It's hard to work out how Robot Chicken creative director and increasingly busy comic book writer Kevin Shinick found the time to complete 100 episodes of Mad for Warner Bros. Animation, but he did it, and it's an accomplishment he and the studio are celebrating with a double-sized anniversary show tonight on Cartoon Network. Perhaps most enticingly for ComicsAlliance readers, the episode's centerpiece is what's surely to be a biting Man of Steelparody starring "Weird Al" Yankovic as Superman and Henry Winkler as Jor-El.
Devised and written by (and usually starring) Shinick, the Mad cartoon is, in his words, the magazine brought to life in animation. It's a bold statement but honestly Shinick isn't wrong. Besides just being very funny, Mad translates the venerable humor magazine's signature irreverence, silliness and other naughtiness for television, segueing from one sketch to another with animated page tears and everything. The series actually employs some of the cartoonists who continue to define the voice of Mad, including Sergio Aragonés, who contributes all-new in-the-margins strips that find their way into every episode, as do topical film and television parodies, fake commercials and, of course, Spy vs. Spy. In every case, sketches are presented in visual styles reminiscent of Mad masters like Don Martin, Mort Drucker and Al Jaffee, and by way of different animation techniques such as Flash, stop-motion and puppets, to further honor the stylistic diversity of the magazine. But the series updates the magazine's scope for the extremely memetic world of today, going all-in on mashups (the ThunderLOLcats comes immediately to mind) and other highly bloggable jokes.
That any contemporary animated series makes it to 100 episodes is remarkable, but Mad has the additional distinction of being explicitly based on a comics magazine -- and with the help of that comics magazine's current contributors like Aragones and Tom Richmond -- makes the Emmy-nominated series that much more interesting. It's obvious from talking to Shinick (who's also writing Superior Carnage for Marvel) that the mantle of Mad is hugely important to him. In the following interview you'll find out why that is, as well as an inside look at Mad's impressive production workflow, Shinick's philosophy about comedic content for children, and what else to expect from tonight's 100th episode.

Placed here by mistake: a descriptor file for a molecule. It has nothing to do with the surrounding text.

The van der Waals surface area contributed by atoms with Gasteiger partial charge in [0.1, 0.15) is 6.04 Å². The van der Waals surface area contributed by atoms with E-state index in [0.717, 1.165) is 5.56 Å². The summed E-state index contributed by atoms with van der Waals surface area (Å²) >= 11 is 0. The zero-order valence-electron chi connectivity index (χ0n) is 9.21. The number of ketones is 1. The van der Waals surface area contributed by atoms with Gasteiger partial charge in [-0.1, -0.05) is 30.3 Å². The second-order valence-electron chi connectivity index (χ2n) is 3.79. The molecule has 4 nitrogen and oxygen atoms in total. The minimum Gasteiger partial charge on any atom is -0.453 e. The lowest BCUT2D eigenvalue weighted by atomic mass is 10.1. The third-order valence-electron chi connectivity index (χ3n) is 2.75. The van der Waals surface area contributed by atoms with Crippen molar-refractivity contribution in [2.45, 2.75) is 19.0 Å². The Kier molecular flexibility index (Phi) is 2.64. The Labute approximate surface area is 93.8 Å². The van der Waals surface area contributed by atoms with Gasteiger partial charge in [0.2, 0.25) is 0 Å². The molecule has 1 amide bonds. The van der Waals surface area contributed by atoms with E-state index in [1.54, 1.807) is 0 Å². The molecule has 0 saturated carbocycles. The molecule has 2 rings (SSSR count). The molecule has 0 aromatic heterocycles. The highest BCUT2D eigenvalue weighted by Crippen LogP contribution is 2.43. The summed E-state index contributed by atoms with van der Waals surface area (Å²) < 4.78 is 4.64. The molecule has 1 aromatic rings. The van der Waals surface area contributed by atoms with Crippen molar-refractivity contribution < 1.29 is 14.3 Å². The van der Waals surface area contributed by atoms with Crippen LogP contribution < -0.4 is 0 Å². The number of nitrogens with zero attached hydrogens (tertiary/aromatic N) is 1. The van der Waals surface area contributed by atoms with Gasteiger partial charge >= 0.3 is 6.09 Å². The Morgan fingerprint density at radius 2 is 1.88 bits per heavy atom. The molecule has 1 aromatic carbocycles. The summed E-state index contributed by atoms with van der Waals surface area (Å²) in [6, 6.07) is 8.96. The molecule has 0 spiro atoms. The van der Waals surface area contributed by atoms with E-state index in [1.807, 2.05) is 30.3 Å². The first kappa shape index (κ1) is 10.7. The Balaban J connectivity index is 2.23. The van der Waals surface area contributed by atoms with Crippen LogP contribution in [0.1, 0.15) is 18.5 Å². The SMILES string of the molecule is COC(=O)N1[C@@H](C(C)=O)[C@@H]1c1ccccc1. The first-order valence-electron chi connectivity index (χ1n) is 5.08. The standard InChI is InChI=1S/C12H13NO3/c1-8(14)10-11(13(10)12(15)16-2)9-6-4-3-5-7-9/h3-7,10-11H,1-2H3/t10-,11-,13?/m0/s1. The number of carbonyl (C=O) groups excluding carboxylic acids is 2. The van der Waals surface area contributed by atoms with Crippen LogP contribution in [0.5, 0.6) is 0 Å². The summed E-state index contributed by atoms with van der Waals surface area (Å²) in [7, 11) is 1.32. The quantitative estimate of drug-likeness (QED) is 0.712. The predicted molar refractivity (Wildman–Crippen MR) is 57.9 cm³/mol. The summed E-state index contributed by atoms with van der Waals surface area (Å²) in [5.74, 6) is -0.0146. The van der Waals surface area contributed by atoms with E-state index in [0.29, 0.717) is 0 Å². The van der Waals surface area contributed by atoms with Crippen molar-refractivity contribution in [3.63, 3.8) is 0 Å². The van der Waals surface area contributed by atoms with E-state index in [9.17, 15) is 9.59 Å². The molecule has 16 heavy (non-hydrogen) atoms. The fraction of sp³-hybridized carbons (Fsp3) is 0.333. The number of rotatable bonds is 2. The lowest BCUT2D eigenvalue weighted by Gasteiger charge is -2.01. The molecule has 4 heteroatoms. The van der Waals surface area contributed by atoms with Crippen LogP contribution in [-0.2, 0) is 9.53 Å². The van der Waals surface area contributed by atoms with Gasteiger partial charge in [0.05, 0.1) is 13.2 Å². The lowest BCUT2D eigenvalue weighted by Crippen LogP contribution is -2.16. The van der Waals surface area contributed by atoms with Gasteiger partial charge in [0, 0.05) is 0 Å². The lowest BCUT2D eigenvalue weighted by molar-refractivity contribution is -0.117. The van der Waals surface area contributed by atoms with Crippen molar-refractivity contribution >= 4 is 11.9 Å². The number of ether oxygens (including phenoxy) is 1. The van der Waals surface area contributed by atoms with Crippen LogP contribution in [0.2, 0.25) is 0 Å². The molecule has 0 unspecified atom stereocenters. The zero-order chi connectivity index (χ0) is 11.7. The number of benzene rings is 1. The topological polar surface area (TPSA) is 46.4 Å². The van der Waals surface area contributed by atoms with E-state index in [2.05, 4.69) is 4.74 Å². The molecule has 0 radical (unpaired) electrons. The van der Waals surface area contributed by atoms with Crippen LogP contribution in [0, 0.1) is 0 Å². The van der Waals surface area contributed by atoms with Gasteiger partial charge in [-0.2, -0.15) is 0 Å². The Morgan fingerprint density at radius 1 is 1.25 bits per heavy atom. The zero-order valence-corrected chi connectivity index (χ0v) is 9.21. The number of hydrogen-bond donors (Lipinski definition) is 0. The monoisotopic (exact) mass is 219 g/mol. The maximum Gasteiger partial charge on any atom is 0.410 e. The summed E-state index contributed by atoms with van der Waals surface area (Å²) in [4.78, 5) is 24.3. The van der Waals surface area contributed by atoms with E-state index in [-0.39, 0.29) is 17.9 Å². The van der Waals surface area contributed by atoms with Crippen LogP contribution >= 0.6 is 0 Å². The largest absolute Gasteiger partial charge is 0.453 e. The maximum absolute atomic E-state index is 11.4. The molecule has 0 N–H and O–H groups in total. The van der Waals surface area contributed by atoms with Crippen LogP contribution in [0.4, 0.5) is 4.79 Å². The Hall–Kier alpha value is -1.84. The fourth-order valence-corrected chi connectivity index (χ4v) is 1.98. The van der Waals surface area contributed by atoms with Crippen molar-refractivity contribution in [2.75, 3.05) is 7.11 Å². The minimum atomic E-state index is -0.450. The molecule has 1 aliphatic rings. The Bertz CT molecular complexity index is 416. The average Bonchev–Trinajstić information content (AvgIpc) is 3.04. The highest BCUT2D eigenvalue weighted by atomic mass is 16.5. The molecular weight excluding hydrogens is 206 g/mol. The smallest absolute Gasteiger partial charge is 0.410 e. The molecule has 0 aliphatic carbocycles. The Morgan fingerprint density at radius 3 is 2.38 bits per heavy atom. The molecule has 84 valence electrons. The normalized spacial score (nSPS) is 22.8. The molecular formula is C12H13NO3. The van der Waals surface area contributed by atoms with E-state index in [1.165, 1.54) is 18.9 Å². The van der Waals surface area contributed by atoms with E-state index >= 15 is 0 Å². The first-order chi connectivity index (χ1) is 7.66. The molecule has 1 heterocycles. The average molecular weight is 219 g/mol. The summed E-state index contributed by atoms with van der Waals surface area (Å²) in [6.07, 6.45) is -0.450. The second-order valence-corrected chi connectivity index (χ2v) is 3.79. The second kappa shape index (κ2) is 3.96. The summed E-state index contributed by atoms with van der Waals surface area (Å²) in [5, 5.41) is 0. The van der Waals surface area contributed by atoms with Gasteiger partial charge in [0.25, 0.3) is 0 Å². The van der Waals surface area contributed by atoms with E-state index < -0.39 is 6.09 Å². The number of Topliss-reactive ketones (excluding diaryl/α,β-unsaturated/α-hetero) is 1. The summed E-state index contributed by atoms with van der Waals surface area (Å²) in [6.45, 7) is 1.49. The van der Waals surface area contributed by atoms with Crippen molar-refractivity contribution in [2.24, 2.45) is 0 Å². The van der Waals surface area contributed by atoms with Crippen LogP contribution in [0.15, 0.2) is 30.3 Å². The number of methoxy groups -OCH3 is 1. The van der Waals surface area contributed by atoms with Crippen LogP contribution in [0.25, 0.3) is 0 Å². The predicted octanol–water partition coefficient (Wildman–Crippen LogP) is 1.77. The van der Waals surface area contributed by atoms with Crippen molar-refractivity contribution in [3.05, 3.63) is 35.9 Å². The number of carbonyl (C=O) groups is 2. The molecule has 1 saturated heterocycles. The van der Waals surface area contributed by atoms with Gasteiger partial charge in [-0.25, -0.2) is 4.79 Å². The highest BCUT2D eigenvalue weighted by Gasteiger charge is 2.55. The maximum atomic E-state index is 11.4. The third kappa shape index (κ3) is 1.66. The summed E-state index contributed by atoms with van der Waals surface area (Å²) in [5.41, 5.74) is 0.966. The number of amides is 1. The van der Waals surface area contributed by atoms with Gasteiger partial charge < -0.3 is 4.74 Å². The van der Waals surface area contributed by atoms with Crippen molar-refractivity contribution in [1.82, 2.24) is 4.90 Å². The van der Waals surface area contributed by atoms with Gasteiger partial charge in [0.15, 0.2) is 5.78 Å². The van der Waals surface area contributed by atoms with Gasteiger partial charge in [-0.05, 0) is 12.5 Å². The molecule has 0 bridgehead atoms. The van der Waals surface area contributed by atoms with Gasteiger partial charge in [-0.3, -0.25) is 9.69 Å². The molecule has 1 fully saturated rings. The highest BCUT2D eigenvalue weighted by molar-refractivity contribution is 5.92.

A superhero sitcom inspired by the characters created and/or popularized by Marv Wolfman and George Pérez, Teen Titans Go!is one of the best ever DC Comics series to come out of Warner Bros. Animation, which is saying something considering the prestigious history of that asso
As part of the ongoing celebration of the 75th anniversary of Superman, Warner Bros. Animation'sBruce Timm and Man of Steel director Zack Snyder collaborated on a two-minute film that observes some of Superman's more memorable adventures. The animation includes homages to original creators Jerry Siegel & Joe Shuster to contemporary artists like Jim Lee, with stops along the way that give props to Curt Swan, Dan Jurgens, Neal Adams, Andy Warhol, Fleisher Studios, Alex Ross, the Smallville television series, Christopher Reeve, George Reeves, Henry Cavil and Timm's own work on Superman: The Animated Series.
Debuting Saturday morning on Cartoon Network'sDC Nation block, "Deadman" is the latest superhero short from Warner Bros. Animation. Based on the character created by Arnold Drake and Carmine Infantino, the Deadman short comes courtesy of cartoonist C.H. Greenblatt, probably best known to ComicsAlliance readers as the creator of Chowder and to animation buffs as a storyboard artist for SpongeBob Squarepants. Also known as Boston Brand, Deadman is given voice by actor Matt Jones (Breaking Bad's Badger, Beware The Batman's Humpty Dumpty).